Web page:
Preparing for April 8 total solar eclipse


On Monday, April 8, the moon will pass between Earth and the sun, and central Ohioans will witness a total solar eclipse.

Important! Don’t look at the sun without ISO-certified eclipse glasses or a similarly approved hand-held solar filter.

Don’t look at the sun in binoculars or a telescope unless it has an approved front-end solar filter.

Inspect your solar filter or eclipse glasses against a strong light before every use. Look for pinholes, creases or other damage.

If you don’t have eclipse glasses or an approved filter, use indirect methods, like pinhole projection, to observe the partial phases. See for indirect methods.

The notable exception occurs during the brief period of totality. When the sun disappears entirely in your eclipse glasses, take them off. During that period, which can last a few seconds or up to four minutes, the sun’s glorious atmosphere, called its corona, will be visible.

The corona is only about as bright as the full moon and is extraordinarily beautiful. When the total phase ends, put the glasses back on.

The following times and percentages may vary depending on your observing location.

Assuming the sky is clear, the Delaware eclipse experience will begin at 1:55 p.m. as the moon takes its first nibble out of the solar cookie. Eclipse glasses on.

As the moon moves in front of the sun, the nibble slowly becomes a bite, progressively increasing in size until 3:11 p.m. The moon has now blocked the sun completely, and the total eclipse has begun. Eclipse glasses off.

In Delaware, the total phase lasts 2 minutes and 37 seconds. At 3:14 p.m., a thin crescent sun will again be visible. Eclipse glasses on.

The bite gets progressively smaller until 4:27 p.m. The entire disk of the sun is again visible. The eclipse is over.

For the timings at other locations, check out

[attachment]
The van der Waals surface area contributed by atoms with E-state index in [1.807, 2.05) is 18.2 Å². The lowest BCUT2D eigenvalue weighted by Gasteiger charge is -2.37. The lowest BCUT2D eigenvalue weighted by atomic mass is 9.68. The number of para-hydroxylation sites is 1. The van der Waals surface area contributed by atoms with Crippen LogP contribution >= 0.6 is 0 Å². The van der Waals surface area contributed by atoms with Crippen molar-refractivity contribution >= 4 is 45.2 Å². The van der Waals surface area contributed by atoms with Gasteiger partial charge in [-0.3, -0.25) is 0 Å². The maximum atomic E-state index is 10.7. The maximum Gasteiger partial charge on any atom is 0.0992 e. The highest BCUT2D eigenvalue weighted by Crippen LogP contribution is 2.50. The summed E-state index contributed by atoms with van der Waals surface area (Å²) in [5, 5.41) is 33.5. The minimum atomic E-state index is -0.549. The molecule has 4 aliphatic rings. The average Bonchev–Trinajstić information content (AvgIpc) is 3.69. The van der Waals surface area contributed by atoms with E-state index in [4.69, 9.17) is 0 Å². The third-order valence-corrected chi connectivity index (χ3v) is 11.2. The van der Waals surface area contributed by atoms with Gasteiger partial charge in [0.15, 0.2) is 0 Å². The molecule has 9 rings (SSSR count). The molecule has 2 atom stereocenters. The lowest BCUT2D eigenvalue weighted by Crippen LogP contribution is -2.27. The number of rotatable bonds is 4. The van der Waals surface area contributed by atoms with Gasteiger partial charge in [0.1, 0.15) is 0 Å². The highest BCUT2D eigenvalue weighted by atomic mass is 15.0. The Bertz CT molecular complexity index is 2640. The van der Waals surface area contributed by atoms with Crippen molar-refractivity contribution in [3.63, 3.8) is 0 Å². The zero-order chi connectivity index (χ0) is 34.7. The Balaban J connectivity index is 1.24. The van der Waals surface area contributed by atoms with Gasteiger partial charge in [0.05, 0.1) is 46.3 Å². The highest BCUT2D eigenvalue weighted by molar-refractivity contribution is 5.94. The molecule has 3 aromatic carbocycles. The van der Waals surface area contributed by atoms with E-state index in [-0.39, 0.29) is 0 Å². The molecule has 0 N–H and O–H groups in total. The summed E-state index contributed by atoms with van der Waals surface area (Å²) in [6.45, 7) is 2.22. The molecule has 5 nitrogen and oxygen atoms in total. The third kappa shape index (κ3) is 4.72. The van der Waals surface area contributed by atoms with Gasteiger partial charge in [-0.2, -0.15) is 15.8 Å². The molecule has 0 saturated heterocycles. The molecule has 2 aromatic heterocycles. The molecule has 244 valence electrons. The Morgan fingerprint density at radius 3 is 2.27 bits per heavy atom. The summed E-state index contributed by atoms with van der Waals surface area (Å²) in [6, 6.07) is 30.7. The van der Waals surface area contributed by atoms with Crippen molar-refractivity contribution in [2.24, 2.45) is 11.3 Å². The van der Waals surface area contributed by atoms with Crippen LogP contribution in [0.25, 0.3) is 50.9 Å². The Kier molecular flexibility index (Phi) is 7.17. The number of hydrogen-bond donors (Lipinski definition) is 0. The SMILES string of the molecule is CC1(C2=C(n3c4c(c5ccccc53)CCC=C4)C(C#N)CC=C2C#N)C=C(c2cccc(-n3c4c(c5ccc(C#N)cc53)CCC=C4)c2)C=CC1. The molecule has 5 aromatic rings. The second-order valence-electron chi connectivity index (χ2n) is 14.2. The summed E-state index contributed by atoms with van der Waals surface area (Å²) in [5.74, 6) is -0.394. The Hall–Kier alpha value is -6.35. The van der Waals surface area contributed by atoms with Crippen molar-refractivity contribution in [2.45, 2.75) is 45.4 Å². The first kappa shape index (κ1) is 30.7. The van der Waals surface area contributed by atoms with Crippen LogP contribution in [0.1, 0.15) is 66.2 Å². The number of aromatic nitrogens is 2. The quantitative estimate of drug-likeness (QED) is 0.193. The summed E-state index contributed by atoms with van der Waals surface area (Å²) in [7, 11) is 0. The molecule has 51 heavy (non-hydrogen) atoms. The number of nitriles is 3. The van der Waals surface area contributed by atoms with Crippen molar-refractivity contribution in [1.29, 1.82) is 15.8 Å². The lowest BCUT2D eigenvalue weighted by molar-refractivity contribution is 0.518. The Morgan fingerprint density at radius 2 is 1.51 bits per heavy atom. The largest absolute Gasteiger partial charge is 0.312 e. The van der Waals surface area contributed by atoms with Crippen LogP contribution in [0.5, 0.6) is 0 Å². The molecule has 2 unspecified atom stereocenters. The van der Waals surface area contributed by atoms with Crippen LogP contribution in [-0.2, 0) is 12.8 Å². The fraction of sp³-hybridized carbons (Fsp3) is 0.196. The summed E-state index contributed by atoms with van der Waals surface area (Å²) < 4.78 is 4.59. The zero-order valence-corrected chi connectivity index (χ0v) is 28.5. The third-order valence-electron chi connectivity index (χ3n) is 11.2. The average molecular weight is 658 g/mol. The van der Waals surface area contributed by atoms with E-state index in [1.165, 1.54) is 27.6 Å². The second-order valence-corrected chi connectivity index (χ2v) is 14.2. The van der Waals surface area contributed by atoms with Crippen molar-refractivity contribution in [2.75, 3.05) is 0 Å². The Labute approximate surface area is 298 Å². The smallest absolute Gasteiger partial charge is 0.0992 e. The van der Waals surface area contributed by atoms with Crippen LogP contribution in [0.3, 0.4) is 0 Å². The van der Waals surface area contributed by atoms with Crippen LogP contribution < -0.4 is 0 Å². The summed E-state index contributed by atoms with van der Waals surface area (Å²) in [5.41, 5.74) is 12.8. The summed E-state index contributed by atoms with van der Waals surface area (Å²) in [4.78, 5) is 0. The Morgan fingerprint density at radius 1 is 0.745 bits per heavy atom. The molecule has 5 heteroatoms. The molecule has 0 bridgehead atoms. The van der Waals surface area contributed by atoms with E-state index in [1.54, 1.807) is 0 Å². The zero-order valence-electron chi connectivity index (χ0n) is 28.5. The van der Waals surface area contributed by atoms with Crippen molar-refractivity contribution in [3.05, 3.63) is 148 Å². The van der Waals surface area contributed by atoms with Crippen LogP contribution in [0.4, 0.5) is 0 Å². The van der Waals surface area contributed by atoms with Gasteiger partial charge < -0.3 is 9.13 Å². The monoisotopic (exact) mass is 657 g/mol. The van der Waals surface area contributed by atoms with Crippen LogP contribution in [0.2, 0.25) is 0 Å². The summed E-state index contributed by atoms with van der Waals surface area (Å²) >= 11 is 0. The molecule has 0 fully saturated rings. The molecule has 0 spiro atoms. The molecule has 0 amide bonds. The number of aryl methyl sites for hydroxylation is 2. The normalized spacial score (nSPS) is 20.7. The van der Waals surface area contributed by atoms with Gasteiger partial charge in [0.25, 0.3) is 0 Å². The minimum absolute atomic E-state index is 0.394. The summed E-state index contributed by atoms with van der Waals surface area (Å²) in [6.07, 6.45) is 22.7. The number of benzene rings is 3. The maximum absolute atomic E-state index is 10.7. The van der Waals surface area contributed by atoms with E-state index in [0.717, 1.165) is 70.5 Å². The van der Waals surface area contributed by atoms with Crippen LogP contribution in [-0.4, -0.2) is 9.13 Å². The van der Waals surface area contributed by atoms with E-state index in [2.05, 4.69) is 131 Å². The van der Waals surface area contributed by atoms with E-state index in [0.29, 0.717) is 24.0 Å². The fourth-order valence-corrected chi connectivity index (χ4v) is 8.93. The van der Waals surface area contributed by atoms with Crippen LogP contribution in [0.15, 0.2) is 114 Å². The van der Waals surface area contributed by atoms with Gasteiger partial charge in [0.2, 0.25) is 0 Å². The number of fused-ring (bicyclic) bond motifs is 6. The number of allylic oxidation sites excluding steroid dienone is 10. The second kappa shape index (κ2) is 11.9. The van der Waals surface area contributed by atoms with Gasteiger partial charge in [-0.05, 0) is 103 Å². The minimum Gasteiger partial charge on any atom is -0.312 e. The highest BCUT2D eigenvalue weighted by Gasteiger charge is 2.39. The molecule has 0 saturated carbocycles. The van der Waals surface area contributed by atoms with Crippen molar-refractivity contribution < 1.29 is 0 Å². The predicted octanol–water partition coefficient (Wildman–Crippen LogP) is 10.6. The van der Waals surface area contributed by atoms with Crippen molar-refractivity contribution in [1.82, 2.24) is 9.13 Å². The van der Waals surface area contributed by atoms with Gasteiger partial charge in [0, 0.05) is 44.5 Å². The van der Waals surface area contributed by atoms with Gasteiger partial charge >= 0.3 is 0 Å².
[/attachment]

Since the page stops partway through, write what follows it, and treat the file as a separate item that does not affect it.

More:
The sun is 400 times the moon’s diameter. But the sun is also 400 times farther away. Consequently, the two objects look about the same size, about half an angular degree. (Half a degree is about the width of your little fingernail at arm’s length.)

The April 8 eclipse is total along a 120-mile path as the moon’s 120-mile-wide shadow sweeps across North America at about 1,000 mph. The shadow will travel from south of the Baja Peninsula in the Pacific Ocean through parts of central Mexico, Texas, Arkansas, Missouri, Illinois, Indiana, northwest and central Ohio, New York, Maine, eastern Canada, and into the Atlantic Ocean.

If you observe outside the path of totality, you will experience only the partial phases. As you travel away from the path, the moon’s bite of the sun progressively decreases.

If you are lucky enough to observe along the shadow’s center line, the totality period can last up to 4.5 minutes.

Travel north to Marion, for example, and you’ll get three minutes and 27 seconds of totality. Lorain will get a 3-minute, 54-second totality.

Travel west toward the shadow path’s centerline near Wapakoneta, and you’ll get a nearly 4-minute totality.

Of course, a cloudy sky will spoil the view. It will get dark as night during the totality, but the experience is a poor substitute for the glorious corona.

If the sky is clear and you can do so, consider traveling toward the center line. Move toward a clear sky if it’s cloudy at your original observing location.

If I may borrow an analogy from essayist Annie Dillard, the difference between a partial eclipse and a total eclipse is the difference between flying in an airplane and jumping out of one.

Eclipse chasing, as astronerds call it, is often terribly inconvenient. A two-hour drive to the centerline will almost certainly be followed by a daylong crawl home.

Seek totality. You have a ticket to the Super Bowl. Don’t sit in the parking lot listening to it on the radio because you would rather not face the crowd in the stadium.

Seeing a totality and the sun’s magnificent corona can be a life-changing, powerfully emotional experience, at least it was for me when I saw a seven-minute totality off the coast of Baja in 1991.

Please join me and thousands of central Ohioans as we stand awestruck in the shadow of the moon.

Tom Burns is the former director of the Perkins Observatory in Delaware.

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